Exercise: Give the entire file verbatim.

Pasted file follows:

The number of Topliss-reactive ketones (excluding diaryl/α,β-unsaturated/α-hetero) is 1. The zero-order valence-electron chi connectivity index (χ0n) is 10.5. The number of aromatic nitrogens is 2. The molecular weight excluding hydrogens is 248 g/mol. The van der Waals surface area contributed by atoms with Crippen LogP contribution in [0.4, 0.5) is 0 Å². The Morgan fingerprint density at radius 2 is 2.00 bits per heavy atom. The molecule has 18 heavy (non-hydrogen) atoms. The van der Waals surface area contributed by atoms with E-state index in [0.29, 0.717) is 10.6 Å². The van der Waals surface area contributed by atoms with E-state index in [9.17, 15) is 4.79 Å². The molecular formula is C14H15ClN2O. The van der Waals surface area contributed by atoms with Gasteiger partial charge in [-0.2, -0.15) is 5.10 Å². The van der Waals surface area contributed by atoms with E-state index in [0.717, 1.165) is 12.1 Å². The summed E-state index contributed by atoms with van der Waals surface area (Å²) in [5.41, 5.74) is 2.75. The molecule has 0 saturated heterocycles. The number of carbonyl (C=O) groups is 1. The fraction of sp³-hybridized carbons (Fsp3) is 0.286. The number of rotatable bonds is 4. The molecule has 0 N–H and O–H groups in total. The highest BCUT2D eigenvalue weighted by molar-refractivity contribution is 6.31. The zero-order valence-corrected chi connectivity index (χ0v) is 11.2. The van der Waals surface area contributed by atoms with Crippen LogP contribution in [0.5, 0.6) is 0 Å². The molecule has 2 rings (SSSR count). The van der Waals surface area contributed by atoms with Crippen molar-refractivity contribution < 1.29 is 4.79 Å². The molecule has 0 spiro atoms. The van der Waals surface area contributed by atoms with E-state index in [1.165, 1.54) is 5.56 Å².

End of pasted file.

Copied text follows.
The number of Topliss-reactive ketones (excluding diaryl/α,β-unsaturated/α-hetero) is 1. The zero-order valence-electron chi connectivity index (χ0n) is 10.5. The number of aromatic nitrogens is 2. The molecular weight excluding hydrogens is 248 g/mol. The van der Waals surface area contributed by atoms with Crippen LogP contribution in [0.4, 0.5) is 0 Å². The Morgan fingerprint density at radius 2 is 2.00 bits per heavy atom. The molecule has 18 heavy (non-hydrogen) atoms. The van der Waals surface area contributed by atoms with E-state index in [0.29, 0.717) is 10.6 Å². The van der Waals surface area contributed by atoms with E-state index in [9.17, 15) is 4.79 Å². The molecular formula is C14H15ClN2O. The van der Waals surface area contributed by atoms with Gasteiger partial charge in [-0.2, -0.15) is 5.10 Å². The van der Waals surface area contributed by atoms with E-state index in [0.717, 1.165) is 12.1 Å². The summed E-state index contributed by atoms with van der Waals surface area (Å²) in [5.41, 5.74) is 2.75. The molecule has 0 saturated heterocycles. The number of carbonyl (C=O) groups is 1. The fraction of sp³-hybridized carbons (Fsp3) is 0.286. The number of rotatable bonds is 4. The molecule has 0 N–H and O–H groups in total. The highest BCUT2D eigenvalue weighted by molar-refractivity contribution is 6.31. The zero-order valence-corrected chi connectivity index (χ0v) is 11.2. The van der Waals surface area contributed by atoms with Crippen LogP contribution in [0.5, 0.6) is 0 Å². The molecule has 2 rings (SSSR count). The van der Waals surface area contributed by atoms with Crippen molar-refractivity contribution < 1.29 is 4.79 Å². The molecule has 0 spiro atoms. The van der Waals surface area contributed by atoms with E-state index in [1.165, 1.54) is 5.56 Å².